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Honeywort

Cerinthe major_ 'Purpurascens'

Honeywort earned its common name from the blooms' wonderful scent. It's also called blue shrimp plant, and it's just the ticket when you're looking to plant something unusual. The plant produces fascinating inch-long flower tubes surrounded by large, almost-heart shape bracts -- for all the world like tiny shrimp. The gray-green foliage is also attractive and serves as a striking foil to the purple-blue flowers.

Start from seed in spring after all danger of frost has past. Fertilize regularly. This Mediterranean native is drought-tolerant. It's a favorite of hummingbirds and bees and will reseed in conditions to its liking.

Light:

Sun

Type:

Height:

1 to 3 feet

Width:

1-2 feet wide

Flower Color:

Seasonal Features:

Problem Solvers:

Zones:

9-10


how to grow Honeywort


plant Honeywort with
Angelonia

Angelonia is also called summer snapdragon, and once you get a good look at it, you'll know why. It has salvia-like flower spires that reach a foot or 2 high, but they're studded with fascinating snapdragon-like flowers with beautiful colorations in purple, white, or pink. It's the perfect plant for adding bright color to hot, sunny spaces. This tough plant blooms all summer long with spirelike spikes of blooms. While all varieties are beautiful, keep an eye out for the sweetly scented selections. While most gardeners treat angelonia as an annual, it is a tough perennial in Zones 9-10. Or, if you have a bright, sunny spot indoors, you can even keep it flowering all winter.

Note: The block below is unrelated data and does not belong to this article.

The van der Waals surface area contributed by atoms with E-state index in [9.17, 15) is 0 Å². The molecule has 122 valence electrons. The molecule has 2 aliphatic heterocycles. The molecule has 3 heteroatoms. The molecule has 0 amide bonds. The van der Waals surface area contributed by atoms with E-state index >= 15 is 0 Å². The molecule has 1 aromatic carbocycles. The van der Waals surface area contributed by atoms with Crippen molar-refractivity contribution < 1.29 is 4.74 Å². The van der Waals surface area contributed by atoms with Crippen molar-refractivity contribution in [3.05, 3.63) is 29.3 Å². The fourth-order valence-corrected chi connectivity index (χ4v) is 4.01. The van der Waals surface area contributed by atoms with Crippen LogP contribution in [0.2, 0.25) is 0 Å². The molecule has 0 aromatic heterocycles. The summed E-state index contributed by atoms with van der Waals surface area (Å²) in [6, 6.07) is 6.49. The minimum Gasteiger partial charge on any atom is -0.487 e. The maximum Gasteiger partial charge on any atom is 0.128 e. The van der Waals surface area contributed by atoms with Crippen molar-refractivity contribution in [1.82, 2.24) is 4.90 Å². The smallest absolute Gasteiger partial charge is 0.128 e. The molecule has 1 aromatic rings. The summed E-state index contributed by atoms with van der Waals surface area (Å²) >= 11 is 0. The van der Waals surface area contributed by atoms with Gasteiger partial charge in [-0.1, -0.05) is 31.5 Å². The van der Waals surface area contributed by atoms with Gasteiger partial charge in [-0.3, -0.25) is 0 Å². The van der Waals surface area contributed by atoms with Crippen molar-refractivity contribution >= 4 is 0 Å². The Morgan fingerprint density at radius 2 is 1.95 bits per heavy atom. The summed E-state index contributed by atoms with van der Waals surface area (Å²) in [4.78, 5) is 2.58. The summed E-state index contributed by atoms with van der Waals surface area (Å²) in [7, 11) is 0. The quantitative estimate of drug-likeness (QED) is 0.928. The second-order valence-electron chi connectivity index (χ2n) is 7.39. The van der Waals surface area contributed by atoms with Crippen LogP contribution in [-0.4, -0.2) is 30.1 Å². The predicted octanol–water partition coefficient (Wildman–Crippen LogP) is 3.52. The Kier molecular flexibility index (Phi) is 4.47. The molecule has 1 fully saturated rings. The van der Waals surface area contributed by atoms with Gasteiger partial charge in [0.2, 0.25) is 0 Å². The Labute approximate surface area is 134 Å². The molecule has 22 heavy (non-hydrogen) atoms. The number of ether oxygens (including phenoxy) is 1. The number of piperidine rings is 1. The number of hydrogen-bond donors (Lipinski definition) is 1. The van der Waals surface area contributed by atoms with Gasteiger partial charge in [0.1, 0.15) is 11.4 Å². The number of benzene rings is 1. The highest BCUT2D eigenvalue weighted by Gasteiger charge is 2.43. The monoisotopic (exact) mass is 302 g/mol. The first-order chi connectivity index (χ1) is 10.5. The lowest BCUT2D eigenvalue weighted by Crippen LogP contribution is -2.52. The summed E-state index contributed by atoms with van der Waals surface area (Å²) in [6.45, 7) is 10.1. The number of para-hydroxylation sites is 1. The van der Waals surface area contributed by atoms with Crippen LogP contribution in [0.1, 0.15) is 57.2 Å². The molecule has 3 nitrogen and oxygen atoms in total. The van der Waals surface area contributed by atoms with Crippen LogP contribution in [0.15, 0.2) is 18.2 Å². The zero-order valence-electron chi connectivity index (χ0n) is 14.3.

Coralbells

Exciting new selections with incredible foliage patterns have put coralbells on the map. Previously enjoyed mainly for their spires of dainty reddish flowers, coralbells are now grown as much for the unusual mottling and veining of different-color leaves. The low clumps of long-stemmed evergreen or semi-evergreen lobed foliage make coralbells fine groundcover plants. They enjoy humus-rich, moisture-retaining soil. Beware of heaving in areas with very cold winters.

Lamb's-ears

Lamb's-ears is a top pick for a groundcover in a hot, baked spot. Its silver felted foliage quickly forms a dense, delightful mat. It also contrasts nicely with other foliage and most flowers. enhances almost everything. Depending on the type and your growing conditions, it may self-sow freely to the point of becoming a bother. In hot humid climates, lamb's ears may "melt down" in summer, becoming brown and limp.A quite different but related plant, big betony is worth growing for its shade tolerance, dark green crumpled leaves, and bright purple spikes of whorled 1-inch flowers in late spring. Wood betony is similar but not as shade-tolerant.

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